The politics and ethics of the moon landing



'Once the rockets are up, who cares where they come down? / That's not my department, says Wernher von Braun.' — Tom Lehrer, 'Wernher von Braun', 1967.

When President John F. Kennedy proclaimed his urgent wish for the United States to land a man on the moon and safely return him by the end of the 1960s before a gathering at Rice University, he was less interested in the science than the purpose. A godless Soviet Union had launched Sputnik in 1957. Alarmingly, it put Yuri Gagarin into space some four years later. The US populace was panicked.

Buzz Aldrin, lunar module pilot, walks near the lunar module during the Apollo 11 extravehicular activity. (NASA file photo)The need to restore the balance was emphasised. 'Within these last 19 months at least 45 satellites have circled the earth. Some 40 of them were "made in the United States of America" and they were far more sophisticated and supplied far more knowledge to the people of the world than those of the Soviet Union.'

Why, then, go to the moon? To this, the US president was rhetorical: Why, for instance, climb the highest mountain or fly the Atlantic? 'Why does Rice play Texas?' The aim was clear: do the hard thing, rather than the necessarily good, ethical or 'easy' thing. Going to the moon would 'organise and measure the best of our energies and skills, because that challenge is one that we are willing to accept, one we are unwilling to postpone, and one which we intend to win, and the others, too'.

The rosily romantic reminiscences that have flooded television screens ignore a fabulous propaganda exercise that began in the immediate aftermath of July 1969. A moon landing amnesia was imposed. In the US, selling the moon mission through the 1960s proved unpopular, with polls showing a majority disapproving of the venture. The scepticism and doubts about the merits of a moon landing were marshalled with much industry in a work that has been all but forgotten.

In 1964, The Moon-Doggle: Domestic and International Implications of the Space Race by sociologist Amitai Etzioni noted the misgivings of the scientific fraternity to the space program. The effort risked losing perspective and balance. An 'extrovert activism' had taken old, one obsessed with gadgets, 'rocket-powered jumps' and escapism. In terms of budgetary expenditure, this showed, with NASA spending $28 billion between 1960 and 1973.

Such escapism was also noted by leaders of the civil rights movement. The rocket launch of Apollo 11 on July 16, 1969 is a tale of two narratives. The colourful, sprightly account of millions watching in awe contends with a more sombre, less impressed view. One stands out: a protest by some 500 protestors led by Rev. Ralph Abernathy, who paid a visit to the Kennedy Space Centre a few days prior to the launch. The protestors were sporting a wooden wagon and two mules, a true technological riposte. For them, food on the table was better than feeding astronauts to go into space 'to look at rocks'.

NASA administrator Thomas Paine would recount the concerns of the reverend after a meeting with the protesters. 'The money for the space program, he stated, should be spent to feed the hungry, clothe the naked, tend the sick, and house the shelterless.'


"The moon risks becoming another field of human contestation and appropriation, more headache than revelation."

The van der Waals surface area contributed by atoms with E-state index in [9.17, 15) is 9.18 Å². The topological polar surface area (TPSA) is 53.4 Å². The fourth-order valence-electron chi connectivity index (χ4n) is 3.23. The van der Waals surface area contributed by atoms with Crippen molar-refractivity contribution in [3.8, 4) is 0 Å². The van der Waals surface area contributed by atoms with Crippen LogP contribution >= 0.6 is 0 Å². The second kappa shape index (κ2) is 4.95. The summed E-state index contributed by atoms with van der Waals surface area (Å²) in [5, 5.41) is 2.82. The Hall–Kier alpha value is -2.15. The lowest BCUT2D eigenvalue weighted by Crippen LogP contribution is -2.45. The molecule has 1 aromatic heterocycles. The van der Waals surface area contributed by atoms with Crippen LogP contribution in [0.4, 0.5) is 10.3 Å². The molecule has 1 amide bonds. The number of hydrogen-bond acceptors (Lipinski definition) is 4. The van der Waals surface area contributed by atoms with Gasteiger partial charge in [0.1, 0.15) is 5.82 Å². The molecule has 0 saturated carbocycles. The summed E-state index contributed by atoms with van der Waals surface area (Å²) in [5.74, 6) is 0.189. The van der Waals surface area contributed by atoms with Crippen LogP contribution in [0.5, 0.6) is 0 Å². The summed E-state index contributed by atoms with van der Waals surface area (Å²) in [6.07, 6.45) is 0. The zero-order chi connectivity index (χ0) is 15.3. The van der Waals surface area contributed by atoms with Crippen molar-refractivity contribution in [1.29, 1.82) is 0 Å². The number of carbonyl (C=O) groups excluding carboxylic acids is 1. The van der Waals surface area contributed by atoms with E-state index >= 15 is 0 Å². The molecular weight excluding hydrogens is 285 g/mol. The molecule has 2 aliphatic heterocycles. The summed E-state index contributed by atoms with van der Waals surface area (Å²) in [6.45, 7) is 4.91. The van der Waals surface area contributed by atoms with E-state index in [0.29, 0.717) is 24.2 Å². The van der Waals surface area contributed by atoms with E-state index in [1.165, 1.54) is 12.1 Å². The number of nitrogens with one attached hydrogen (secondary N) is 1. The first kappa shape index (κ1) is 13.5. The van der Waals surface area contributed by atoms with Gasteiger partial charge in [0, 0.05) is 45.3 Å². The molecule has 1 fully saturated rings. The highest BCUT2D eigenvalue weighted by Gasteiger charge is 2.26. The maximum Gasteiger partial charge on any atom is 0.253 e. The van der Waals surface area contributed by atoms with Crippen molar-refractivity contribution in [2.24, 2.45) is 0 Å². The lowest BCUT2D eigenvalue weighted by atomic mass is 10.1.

There was also a troubling ethical matter at the centre of the Apollo project. Behind the rockets lay a military inspiration. The former Nazi scientist, Wernher von Braun, was the face of the US rocket project. Given the title of Missileman by the press, his team developed the first US ballistic missile capable of propelling a nuclear warhead to distances of 250 miles. Then came the Jupiter-C in 1958, which shot the first US satellite, Explorer 1, into space. The vital Saturn V rocket that formed the basis of the moon missions was created while von Braun was director of NASA's Marshall Space Flight Centre.

A decade before, von Braun was a target of Operation Paperclip, an effort on the part of the Allies to hoover German science expertise for future weapons and civilian projects in the aftermath of the Second World War. It served not merely to ensure a gathering of the best and brightest from the former Third Reich, but a whitewashing of mass industrialised killing. Von Braun had overseen the fearsome V-2 rocket program, an unabashed weapon of terror built by slave labour used against civilians during the war. 'Like the widows and cripples in old London town,' satirised Tom Lehrer, 'Who owe their large pension to Wernher von Braun.'

Entzioni's point on technological escapism when revisiting the moon landing remains apposite. Future space exploration remains a dreamy prospect, but one encouraged by the likes of Michael Collins, who orbited 60 nautical miles above the lunar surface as Neil Armstrong and Buzz Aldrin spent time on the moon. Mars remains, for Collins, feasible if dangerous — like the Apollo mission, a 'daisy chain' of events that might have gone wrong but did not. 

In the meantime, the moon remains an object of curiosity. NASA is determined to return humans to its South Pole via its Artemis program by 2024. China's Chang'e-4 landed on the far side of the moon on 3 January. More lunar missions are planned in anticipation of establishing a lunar base. India has just taken similar lunar steps, launching the Chandrayaan-2 in a bid to reach the far side by late August. The risks of such ventures are clear: the moon risks becoming another field of human contestation and appropriation, more headache than revelation.

Technological sophistication does not suggest ethical or principled maturity; it implies a form of arrested development, an all-too-human vanity of vanities. Terrestrial problems continue to bite more pressingly than ever, with earth becoming a victim of human folly. Far easier to go to the moon again, it seems in some circles, than confront that fact.